Thank you for your characteristically articulate treatment of this important subject. I always enjoy your posts.

    • Bobbi says:

      Thanks for your insights, Tina! I like your post on rumination and hope Deirdre takes a look at it.

      I think positive thinking can be problematic but only if the intention is to resist or deny one’s true experience. Otherwise, finding meaning and positive purpose even in the midst of pain can be quite healing.

  8. Doug Toft says:

    Bobbi, I think this is your best post ever, which is saying a lot.

    The distinction between pain and suffering goes back to the Buddha and it is the thing that keeps me sane.

    Suffering CAN be totally transcended—forever a radical message.

    I’ve been on several retreats with Shinzen, and he makes this distinction in a more intellectual way. You brought it down to Earth. Many blessings to you.

  9. Deirdre says:

    Tina, i read your post on How to Stop Ruminating, and yes I can name it. It is “fear”. Fear of losing my life partner to someone who came into our relationship. Fear of murdering that person. I dream’t the other day that I did. Fear that people will judge me and treat me unfairly. I am gay, I am a South African, I live in a homophobic society. Violent crime is an everyday thing. We cage ourselves up. Look over our shoulders all the time. It’s just a matter of time before you become a statistic. Fear that I will take my own life, when things just get out of hand.

  10. I am 100% with you on this one Bobbi! And second Doug’s comments.

    I have been reading “The War of Art” and “Do the Work” this last week and I was clear on how resistance will stop you from taking action. I never thought about how resistance would keep you stuck in the suffering, it totally makes sense.
    Lori Lynn Smith recently posted…Are New Year’s Resolutions worth setting?My Profile

  11. Thanks again for such insight, Bobbi. Years ago, during the most emotionally painful time in my life, I suffered. I think you’re right about resisting without realizing it. Even though I outwardly went along with the situation, it was the unmet expectations that threw me down. But once I refocused my attention and engergy, and angled across the river, as you put it, I was on the road to recovering from the pain.

    Cheers and hugs to you!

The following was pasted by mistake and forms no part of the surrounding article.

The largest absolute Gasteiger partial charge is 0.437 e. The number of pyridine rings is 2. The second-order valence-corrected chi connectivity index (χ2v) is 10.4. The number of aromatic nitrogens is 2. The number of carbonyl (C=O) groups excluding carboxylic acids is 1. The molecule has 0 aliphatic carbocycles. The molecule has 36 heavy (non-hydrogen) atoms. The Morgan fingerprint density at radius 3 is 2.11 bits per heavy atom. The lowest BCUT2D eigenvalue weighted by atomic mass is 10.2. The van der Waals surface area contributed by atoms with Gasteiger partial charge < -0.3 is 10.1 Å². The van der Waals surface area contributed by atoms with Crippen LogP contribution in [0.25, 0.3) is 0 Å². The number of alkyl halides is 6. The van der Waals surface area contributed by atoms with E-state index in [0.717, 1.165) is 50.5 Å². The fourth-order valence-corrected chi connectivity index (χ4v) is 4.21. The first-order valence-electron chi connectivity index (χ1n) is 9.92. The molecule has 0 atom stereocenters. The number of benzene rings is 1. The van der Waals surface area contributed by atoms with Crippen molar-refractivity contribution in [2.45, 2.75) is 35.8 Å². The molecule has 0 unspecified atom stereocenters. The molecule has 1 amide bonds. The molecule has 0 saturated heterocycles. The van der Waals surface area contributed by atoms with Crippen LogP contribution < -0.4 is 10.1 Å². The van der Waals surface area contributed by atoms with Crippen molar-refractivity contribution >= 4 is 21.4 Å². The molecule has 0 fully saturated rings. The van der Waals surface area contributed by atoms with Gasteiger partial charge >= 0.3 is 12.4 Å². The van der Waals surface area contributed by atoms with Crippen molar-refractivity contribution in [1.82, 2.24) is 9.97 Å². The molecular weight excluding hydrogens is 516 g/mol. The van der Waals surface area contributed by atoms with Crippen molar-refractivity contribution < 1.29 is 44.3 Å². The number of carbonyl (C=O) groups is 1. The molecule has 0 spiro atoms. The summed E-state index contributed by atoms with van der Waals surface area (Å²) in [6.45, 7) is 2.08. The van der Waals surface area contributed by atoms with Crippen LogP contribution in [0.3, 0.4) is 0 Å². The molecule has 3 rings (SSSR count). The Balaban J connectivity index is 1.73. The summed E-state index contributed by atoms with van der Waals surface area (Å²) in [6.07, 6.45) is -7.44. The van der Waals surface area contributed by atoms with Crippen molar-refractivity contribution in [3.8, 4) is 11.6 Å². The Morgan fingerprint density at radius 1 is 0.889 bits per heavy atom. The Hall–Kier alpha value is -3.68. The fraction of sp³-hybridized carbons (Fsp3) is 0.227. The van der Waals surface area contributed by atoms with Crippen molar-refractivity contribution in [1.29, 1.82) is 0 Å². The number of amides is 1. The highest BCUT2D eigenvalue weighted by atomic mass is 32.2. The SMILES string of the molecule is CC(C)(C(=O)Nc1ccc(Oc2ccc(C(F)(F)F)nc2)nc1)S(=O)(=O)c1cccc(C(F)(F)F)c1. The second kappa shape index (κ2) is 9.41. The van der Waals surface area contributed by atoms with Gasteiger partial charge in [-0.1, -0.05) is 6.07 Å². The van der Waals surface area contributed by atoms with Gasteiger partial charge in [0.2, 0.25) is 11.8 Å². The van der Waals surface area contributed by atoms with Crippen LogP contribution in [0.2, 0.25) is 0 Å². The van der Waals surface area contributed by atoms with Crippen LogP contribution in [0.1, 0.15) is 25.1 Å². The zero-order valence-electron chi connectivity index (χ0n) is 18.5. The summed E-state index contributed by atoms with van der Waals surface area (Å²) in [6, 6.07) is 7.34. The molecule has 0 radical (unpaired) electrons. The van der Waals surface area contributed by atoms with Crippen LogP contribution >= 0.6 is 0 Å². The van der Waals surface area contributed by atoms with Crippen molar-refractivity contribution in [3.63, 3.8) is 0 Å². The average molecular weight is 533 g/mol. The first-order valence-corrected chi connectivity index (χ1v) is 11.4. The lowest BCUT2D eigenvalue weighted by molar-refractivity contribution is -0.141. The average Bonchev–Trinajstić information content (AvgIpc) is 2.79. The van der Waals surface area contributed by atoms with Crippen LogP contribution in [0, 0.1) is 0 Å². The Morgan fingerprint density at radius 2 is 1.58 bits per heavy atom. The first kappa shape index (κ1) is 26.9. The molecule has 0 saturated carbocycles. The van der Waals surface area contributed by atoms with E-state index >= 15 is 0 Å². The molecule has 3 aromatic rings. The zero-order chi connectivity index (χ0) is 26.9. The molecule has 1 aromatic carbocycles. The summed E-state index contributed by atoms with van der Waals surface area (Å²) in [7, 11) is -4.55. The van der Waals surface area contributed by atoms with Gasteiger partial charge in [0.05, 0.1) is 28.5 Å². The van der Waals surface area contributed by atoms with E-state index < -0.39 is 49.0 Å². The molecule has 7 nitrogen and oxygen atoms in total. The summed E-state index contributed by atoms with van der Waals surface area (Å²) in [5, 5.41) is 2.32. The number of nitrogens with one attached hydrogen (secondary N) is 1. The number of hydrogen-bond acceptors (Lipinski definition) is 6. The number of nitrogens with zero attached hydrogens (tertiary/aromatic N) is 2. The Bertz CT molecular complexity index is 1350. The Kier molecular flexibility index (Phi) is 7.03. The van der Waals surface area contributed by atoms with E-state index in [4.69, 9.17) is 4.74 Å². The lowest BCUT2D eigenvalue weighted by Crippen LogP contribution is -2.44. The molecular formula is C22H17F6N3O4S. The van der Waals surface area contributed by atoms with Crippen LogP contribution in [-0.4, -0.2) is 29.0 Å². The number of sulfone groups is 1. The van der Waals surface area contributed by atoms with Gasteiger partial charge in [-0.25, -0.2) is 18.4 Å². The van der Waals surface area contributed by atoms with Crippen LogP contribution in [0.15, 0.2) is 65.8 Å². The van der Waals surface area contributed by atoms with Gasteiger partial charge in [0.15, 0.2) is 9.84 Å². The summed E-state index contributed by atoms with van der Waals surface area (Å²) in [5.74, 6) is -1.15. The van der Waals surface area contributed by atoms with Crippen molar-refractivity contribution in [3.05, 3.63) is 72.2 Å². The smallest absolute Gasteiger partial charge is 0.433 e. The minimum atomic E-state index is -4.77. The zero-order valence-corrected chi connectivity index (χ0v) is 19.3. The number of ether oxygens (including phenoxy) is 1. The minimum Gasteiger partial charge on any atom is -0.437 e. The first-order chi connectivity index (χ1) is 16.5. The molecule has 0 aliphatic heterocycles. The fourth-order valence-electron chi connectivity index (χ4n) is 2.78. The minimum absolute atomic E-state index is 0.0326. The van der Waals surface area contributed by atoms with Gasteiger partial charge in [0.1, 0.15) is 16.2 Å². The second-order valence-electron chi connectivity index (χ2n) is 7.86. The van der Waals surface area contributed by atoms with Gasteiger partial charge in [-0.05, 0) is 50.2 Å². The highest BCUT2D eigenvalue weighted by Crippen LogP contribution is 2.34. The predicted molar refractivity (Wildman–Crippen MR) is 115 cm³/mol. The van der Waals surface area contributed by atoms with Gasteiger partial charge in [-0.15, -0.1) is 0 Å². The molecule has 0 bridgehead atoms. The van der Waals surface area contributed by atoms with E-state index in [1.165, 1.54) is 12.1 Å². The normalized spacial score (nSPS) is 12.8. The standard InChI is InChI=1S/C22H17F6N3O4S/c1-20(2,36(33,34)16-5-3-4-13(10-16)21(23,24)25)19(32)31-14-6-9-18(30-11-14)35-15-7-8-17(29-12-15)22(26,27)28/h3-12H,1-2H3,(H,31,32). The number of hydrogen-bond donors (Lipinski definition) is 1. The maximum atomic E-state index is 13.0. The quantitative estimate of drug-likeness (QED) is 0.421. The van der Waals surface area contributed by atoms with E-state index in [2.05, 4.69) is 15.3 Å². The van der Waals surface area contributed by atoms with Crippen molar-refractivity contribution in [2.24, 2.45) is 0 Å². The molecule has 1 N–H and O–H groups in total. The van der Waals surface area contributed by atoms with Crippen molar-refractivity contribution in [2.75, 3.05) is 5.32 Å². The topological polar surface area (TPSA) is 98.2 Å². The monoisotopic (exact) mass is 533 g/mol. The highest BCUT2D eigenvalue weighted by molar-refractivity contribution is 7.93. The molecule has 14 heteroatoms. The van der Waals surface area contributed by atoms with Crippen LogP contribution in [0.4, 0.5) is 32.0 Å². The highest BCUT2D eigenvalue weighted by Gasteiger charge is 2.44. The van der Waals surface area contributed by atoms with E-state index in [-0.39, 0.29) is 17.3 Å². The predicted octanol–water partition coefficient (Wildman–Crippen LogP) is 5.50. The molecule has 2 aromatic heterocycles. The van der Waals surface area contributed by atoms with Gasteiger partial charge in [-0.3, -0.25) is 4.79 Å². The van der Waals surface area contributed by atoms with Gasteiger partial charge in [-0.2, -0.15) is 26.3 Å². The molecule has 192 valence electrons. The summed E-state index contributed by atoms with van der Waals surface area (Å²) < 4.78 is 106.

Annis Cassells recently posted…Wishing You the BestMy Profile

  12. Oh, one more thing: I remember my therapist advising myself to notice when the pain washed over me and to tell myself, “It’s just pain.” That helped me to get through it, too.
    Annis Cassells recently posted…Wishing You the BestMy Profile

  13. Dave Rowley says:

    Hi Bobbi,

    I got so much from this post.

    I’ve been thinking about resistance a lot lately, and one of the things that is helping me is to recognize the resistance as coming from a helpful impulse–trying to protect me from pain–but that impulse has become distorted and no longer useful.

    When I notice resistance coming up–either as a physical tightening, or in the form of thoughts, I try to listen to it and acknowledge it, even thank it, but try not to be swayed by it.

    I love, love , love! your metaphor of walking diagonally across the river, it’s a really helpful image because it acknowledges the resistance in a way that works with it, without letting it take over. I’m writing that one down for future reference.

    One unhelpful thing I hear about resistance is the idea of squashing it, or defeating it somehow. My experience of resistance is that it comes from a part of me, and I have no desire to go around squashing or suppressing aspects of myself. I’d rather work with them in a more compassionate way.
    Dave Rowley recently posted…the idea catcherMy Profile

  14. Lee J Tyler says:

    I wrote a long comment without posting it a few days ago. I keep thinking of your image of not resisting the water; applied to certain resistance (mine to recover from physical assault) it is a wonderful image. When I tried to apply it to pain and disease, I lost my way. I’ve been told I put a good face on it-pain-or have in the past. I thought I understood it. It is something that cannot be understood unless you’ve reached the next level in an ever growing devilish arsenal. I don’t know how to walk with it and not fight against it. I wish I had more inspirational thoughts. There is a point where pain overcome even the most resistant spirit and no one truly understands that until they are there. There being a place you cannot see on the other side of a stream. But I agree with Dave; your imagery has stayed with me and buoyed my spirit, so to speak. Thank you for that.
    Lee J Tyler recently posted…The State of the Website AddressMy Profile

  15. Amit Amin says: